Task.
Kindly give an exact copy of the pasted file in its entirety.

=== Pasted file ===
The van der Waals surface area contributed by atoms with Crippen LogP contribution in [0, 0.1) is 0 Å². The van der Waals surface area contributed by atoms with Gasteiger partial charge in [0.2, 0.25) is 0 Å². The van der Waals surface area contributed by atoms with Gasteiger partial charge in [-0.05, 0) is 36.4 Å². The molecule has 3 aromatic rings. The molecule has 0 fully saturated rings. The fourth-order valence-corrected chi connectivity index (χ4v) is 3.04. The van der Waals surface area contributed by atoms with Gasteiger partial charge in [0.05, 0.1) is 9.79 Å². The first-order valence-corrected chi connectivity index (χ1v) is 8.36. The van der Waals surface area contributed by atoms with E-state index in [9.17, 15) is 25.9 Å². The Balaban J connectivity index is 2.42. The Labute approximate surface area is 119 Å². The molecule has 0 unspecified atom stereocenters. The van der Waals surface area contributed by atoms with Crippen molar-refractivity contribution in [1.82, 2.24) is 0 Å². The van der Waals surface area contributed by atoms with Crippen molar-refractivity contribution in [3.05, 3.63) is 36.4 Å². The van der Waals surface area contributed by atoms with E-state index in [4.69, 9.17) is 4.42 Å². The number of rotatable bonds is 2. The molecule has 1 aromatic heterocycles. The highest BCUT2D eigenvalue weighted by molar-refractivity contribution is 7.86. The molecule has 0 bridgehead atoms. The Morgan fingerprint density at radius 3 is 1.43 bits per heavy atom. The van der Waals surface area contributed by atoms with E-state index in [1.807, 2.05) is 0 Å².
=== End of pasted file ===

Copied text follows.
The van der Waals surface area contributed by atoms with Crippen LogP contribution in [0, 0.1) is 0 Å². The van der Waals surface area contributed by atoms with Gasteiger partial charge in [0.2, 0.25) is 0 Å². The van der Waals surface area contributed by atoms with Gasteiger partial charge in [-0.05, 0) is 36.4 Å². The molecule has 3 aromatic rings. The molecule has 0 fully saturated rings. The fourth-order valence-corrected chi connectivity index (χ4v) is 3.04. The van der Waals surface area contributed by atoms with Gasteiger partial charge in [0.05, 0.1) is 9.79 Å². The first-order valence-corrected chi connectivity index (χ1v) is 8.36. The van der Waals surface area contributed by atoms with E-state index in [9.17, 15) is 25.9 Å². The Balaban J connectivity index is 2.42. The Labute approximate surface area is 119 Å². The molecule has 0 unspecified atom stereocenters. The van der Waals surface area contributed by atoms with Crippen molar-refractivity contribution in [1.82, 2.24) is 0 Å². The van der Waals surface area contributed by atoms with Crippen molar-refractivity contribution in [3.05, 3.63) is 36.4 Å². The van der Waals surface area contributed by atoms with E-state index in [4.69, 9.17) is 4.42 Å². The number of rotatable bonds is 2. The molecule has 1 aromatic heterocycles. The highest BCUT2D eigenvalue weighted by molar-refractivity contribution is 7.86. The molecule has 0 bridgehead atoms. The Morgan fingerprint density at radius 3 is 1.43 bits per heavy atom. The van der Waals surface area contributed by atoms with E-state index in [1.807, 2.05) is 0 Å².